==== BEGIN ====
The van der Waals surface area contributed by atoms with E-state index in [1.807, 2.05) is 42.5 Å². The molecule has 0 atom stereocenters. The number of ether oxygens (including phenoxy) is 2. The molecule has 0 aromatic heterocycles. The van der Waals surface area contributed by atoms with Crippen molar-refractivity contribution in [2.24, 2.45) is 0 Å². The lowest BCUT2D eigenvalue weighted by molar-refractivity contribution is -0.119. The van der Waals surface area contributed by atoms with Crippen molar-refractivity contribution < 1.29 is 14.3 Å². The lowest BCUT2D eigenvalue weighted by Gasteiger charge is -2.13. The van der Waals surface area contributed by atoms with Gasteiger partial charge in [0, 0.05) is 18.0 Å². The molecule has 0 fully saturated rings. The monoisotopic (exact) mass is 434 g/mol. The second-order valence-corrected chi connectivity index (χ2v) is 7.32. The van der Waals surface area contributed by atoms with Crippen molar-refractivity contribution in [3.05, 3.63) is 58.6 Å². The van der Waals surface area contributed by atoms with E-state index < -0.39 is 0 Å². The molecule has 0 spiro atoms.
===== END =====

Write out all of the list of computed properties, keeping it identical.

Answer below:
The van der Waals surface area contributed by atoms with E-state index in [1.807, 2.05) is 42.5 Å². The molecule has 0 atom stereocenters. The number of ether oxygens (including phenoxy) is 2. The molecule has 0 aromatic heterocycles. The van der Waals surface area contributed by atoms with Crippen molar-refractivity contribution in [2.24, 2.45) is 0 Å². The lowest BCUT2D eigenvalue weighted by molar-refractivity contribution is -0.119. The van der Waals surface area contributed by atoms with Crippen molar-refractivity contribution < 1.29 is 14.3 Å². The lowest BCUT2D eigenvalue weighted by Gasteiger charge is -2.13. The van der Waals surface area contributed by atoms with Gasteiger partial charge in [0, 0.05) is 18.0 Å². The molecule has 0 fully saturated rings. The monoisotopic (exact) mass is 434 g/mol. The second-order valence-corrected chi connectivity index (χ2v) is 7.32. The van der Waals surface area contributed by atoms with Crippen molar-refractivity contribution in [3.05, 3.63) is 58.6 Å². The van der Waals surface area contributed by atoms with E-state index < -0.39 is 0 Å². The molecule has 0 spiro atoms.